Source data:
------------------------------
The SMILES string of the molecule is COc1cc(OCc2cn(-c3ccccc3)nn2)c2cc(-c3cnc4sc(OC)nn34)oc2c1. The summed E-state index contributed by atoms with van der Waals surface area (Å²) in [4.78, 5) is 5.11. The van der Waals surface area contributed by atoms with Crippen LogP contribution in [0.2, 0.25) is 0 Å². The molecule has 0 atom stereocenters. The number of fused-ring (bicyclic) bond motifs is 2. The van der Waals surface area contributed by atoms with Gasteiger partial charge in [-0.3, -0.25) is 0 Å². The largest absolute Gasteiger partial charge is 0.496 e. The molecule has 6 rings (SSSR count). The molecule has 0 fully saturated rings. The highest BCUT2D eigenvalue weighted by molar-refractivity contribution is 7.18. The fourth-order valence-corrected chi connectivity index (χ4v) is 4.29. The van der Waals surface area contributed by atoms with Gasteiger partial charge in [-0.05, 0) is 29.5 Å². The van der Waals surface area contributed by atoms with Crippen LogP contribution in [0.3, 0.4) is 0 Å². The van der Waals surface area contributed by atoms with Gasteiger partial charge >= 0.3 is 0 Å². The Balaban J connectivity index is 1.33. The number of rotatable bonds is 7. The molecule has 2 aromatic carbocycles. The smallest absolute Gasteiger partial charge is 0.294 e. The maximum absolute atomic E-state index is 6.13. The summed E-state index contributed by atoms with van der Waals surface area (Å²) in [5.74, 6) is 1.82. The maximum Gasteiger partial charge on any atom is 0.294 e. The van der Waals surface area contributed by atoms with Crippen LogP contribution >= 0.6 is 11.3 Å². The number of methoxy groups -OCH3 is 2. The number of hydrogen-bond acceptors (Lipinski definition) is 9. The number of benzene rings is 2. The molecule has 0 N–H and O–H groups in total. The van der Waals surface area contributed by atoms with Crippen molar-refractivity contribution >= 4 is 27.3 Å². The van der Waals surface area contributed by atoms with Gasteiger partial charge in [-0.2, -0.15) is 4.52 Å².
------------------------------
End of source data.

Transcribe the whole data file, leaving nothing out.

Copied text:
The SMILES string of the molecule is COc1cc(OCc2cn(-c3ccccc3)nn2)c2cc(-c3cnc4sc(OC)nn34)oc2c1. The summed E-state index contributed by atoms with van der Waals surface area (Å²) in [4.78, 5) is 5.11. The van der Waals surface area contributed by atoms with Crippen LogP contribution in [0.2, 0.25) is 0 Å². The molecule has 0 atom stereocenters. The number of fused-ring (bicyclic) bond motifs is 2. The van der Waals surface area contributed by atoms with Gasteiger partial charge in [-0.3, -0.25) is 0 Å². The largest absolute Gasteiger partial charge is 0.496 e. The molecule has 6 rings (SSSR count). The molecule has 0 fully saturated rings. The highest BCUT2D eigenvalue weighted by molar-refractivity contribution is 7.18. The fourth-order valence-corrected chi connectivity index (χ4v) is 4.29. The van der Waals surface area contributed by atoms with Gasteiger partial charge in [-0.05, 0) is 29.5 Å². The van der Waals surface area contributed by atoms with Crippen LogP contribution in [0.3, 0.4) is 0 Å². The van der Waals surface area contributed by atoms with Gasteiger partial charge >= 0.3 is 0 Å². The Balaban J connectivity index is 1.33. The number of rotatable bonds is 7. The molecule has 2 aromatic carbocycles. The smallest absolute Gasteiger partial charge is 0.294 e. The maximum absolute atomic E-state index is 6.13. The summed E-state index contributed by atoms with van der Waals surface area (Å²) in [5.74, 6) is 1.82. The maximum Gasteiger partial charge on any atom is 0.294 e. The van der Waals surface area contributed by atoms with Crippen LogP contribution >= 0.6 is 11.3 Å². The number of methoxy groups -OCH3 is 2. The number of hydrogen-bond acceptors (Lipinski definition) is 9. The number of benzene rings is 2. The molecule has 0 N–H and O–H groups in total. The van der Waals surface area contributed by atoms with Crippen molar-refractivity contribution >= 4 is 27.3 Å². The van der Waals surface area contributed by atoms with Gasteiger partial charge in [-0.2, -0.15) is 4.52 Å².